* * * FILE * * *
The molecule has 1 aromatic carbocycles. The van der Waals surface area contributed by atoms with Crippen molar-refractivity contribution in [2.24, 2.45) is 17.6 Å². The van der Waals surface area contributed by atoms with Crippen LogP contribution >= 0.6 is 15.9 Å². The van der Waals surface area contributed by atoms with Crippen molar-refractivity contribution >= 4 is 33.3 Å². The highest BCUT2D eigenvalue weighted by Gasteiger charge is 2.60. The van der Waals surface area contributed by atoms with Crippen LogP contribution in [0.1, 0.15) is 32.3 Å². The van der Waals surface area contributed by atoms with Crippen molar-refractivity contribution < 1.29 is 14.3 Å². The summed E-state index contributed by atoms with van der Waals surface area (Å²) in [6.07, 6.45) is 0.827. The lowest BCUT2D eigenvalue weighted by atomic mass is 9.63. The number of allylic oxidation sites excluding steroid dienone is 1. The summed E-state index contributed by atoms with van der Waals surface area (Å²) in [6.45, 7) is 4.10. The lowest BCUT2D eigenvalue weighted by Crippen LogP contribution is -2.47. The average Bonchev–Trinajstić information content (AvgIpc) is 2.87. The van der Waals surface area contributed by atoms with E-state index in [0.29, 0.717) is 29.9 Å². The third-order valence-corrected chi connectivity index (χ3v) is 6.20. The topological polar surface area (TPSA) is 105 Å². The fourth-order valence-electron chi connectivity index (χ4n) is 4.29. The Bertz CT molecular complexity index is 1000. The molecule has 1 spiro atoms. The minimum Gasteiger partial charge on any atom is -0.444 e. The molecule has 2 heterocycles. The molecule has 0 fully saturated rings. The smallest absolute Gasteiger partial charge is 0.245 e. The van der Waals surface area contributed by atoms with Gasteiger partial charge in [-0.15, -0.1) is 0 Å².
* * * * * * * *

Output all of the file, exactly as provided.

The molecule has 1 aromatic carbocycles. The van der Waals surface area contributed by atoms with Crippen molar-refractivity contribution in [2.24, 2.45) is 17.6 Å². The van der Waals surface area contributed by atoms with Crippen LogP contribution >= 0.6 is 15.9 Å². The van der Waals surface area contributed by atoms with Crippen molar-refractivity contribution >= 4 is 33.3 Å². The highest BCUT2D eigenvalue weighted by Gasteiger charge is 2.60. The van der Waals surface area contributed by atoms with Crippen LogP contribution in [0.1, 0.15) is 32.3 Å². The van der Waals surface area contributed by atoms with Crippen molar-refractivity contribution < 1.29 is 14.3 Å². The summed E-state index contributed by atoms with van der Waals surface area (Å²) in [6.07, 6.45) is 0.827. The lowest BCUT2D eigenvalue weighted by atomic mass is 9.63. The number of allylic oxidation sites excluding steroid dienone is 1. The summed E-state index contributed by atoms with van der Waals surface area (Å²) in [6.45, 7) is 4.10. The lowest BCUT2D eigenvalue weighted by Crippen LogP contribution is -2.47. The average Bonchev–Trinajstić information content (AvgIpc) is 2.87. The van der Waals surface area contributed by atoms with E-state index in [0.29, 0.717) is 29.9 Å². The third-order valence-corrected chi connectivity index (χ3v) is 6.20. The topological polar surface area (TPSA) is 105 Å². The fourth-order valence-electron chi connectivity index (χ4n) is 4.29. The Bertz CT molecular complexity index is 1000. The molecule has 1 spiro atoms. The minimum Gasteiger partial charge on any atom is -0.444 e. The molecule has 2 heterocycles. The molecule has 0 fully saturated rings. The smallest absolute Gasteiger partial charge is 0.245 e. The van der Waals surface area contributed by atoms with Gasteiger partial charge in [-0.15, -0.1) is 0 Å².